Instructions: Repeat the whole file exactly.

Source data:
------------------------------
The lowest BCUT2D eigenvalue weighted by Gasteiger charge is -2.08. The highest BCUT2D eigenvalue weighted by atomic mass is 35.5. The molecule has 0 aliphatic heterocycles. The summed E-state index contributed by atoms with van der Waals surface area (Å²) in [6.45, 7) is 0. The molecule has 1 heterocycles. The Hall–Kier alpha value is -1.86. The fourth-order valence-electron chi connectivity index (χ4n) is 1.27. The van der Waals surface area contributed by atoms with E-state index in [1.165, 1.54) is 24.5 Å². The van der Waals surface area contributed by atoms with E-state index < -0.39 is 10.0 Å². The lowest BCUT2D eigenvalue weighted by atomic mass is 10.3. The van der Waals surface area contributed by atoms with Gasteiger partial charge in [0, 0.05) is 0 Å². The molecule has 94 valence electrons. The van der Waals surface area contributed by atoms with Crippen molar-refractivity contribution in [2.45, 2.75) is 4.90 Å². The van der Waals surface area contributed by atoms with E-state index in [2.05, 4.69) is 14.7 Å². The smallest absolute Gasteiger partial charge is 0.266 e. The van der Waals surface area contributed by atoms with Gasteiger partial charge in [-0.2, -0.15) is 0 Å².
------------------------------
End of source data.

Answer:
The lowest BCUT2D eigenvalue weighted by Gasteiger charge is -2.08. The highest BCUT2D eigenvalue weighted by atomic mass is 35.5. The molecule has 0 aliphatic heterocycles. The summed E-state index contributed by atoms with van der Waals surface area (Å²) in [6.45, 7) is 0. The molecule has 1 heterocycles. The Hall–Kier alpha value is -1.86. The fourth-order valence-electron chi connectivity index (χ4n) is 1.27. The van der Waals surface area contributed by atoms with E-state index in [1.165, 1.54) is 24.5 Å². The van der Waals surface area contributed by atoms with E-state index < -0.39 is 10.0 Å². The lowest BCUT2D eigenvalue weighted by atomic mass is 10.3. The van der Waals surface area contributed by atoms with Gasteiger partial charge in [0, 0.05) is 0 Å². The molecule has 94 valence electrons. The van der Waals surface area contributed by atoms with Crippen molar-refractivity contribution in [2.45, 2.75) is 4.90 Å². The van der Waals surface area contributed by atoms with E-state index in [2.05, 4.69) is 14.7 Å². The smallest absolute Gasteiger partial charge is 0.266 e. The van der Waals surface area contributed by atoms with Gasteiger partial charge in [-0.2, -0.15) is 0 Å².